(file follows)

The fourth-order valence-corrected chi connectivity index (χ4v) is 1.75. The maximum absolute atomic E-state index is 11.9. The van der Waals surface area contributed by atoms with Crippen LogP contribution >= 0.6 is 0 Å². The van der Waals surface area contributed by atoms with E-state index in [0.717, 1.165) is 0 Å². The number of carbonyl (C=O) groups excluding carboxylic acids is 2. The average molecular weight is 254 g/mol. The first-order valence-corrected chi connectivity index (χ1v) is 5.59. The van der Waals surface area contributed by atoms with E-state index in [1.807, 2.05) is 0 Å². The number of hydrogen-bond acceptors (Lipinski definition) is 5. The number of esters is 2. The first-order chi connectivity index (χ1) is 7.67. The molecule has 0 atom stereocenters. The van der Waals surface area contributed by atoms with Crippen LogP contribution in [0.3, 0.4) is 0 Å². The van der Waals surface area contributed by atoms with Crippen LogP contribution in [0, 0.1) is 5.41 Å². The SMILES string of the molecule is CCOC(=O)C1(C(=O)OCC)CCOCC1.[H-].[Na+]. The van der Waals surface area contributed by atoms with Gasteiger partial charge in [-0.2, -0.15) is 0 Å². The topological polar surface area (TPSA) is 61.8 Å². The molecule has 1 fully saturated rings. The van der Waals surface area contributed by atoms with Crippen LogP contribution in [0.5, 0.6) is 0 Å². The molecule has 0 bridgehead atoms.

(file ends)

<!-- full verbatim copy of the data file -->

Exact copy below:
The fourth-order valence-corrected chi connectivity index (χ4v) is 1.75. The maximum absolute atomic E-state index is 11.9. The van der Waals surface area contributed by atoms with Crippen LogP contribution >= 0.6 is 0 Å². The van der Waals surface area contributed by atoms with E-state index in [0.717, 1.165) is 0 Å². The number of carbonyl (C=O) groups excluding carboxylic acids is 2. The average molecular weight is 254 g/mol. The first-order valence-corrected chi connectivity index (χ1v) is 5.59. The van der Waals surface area contributed by atoms with E-state index in [1.807, 2.05) is 0 Å². The number of hydrogen-bond acceptors (Lipinski definition) is 5. The number of esters is 2. The first-order chi connectivity index (χ1) is 7.67. The molecule has 0 atom stereocenters. The van der Waals surface area contributed by atoms with Crippen LogP contribution in [0.3, 0.4) is 0 Å². The van der Waals surface area contributed by atoms with Crippen LogP contribution in [0, 0.1) is 5.41 Å². The SMILES string of the molecule is CCOC(=O)C1(C(=O)OCC)CCOCC1.[H-].[Na+]. The van der Waals surface area contributed by atoms with Gasteiger partial charge in [-0.2, -0.15) is 0 Å². The topological polar surface area (TPSA) is 61.8 Å². The molecule has 1 fully saturated rings. The van der Waals surface area contributed by atoms with Crippen LogP contribution in [0.5, 0.6) is 0 Å². The molecule has 0 bridgehead atoms.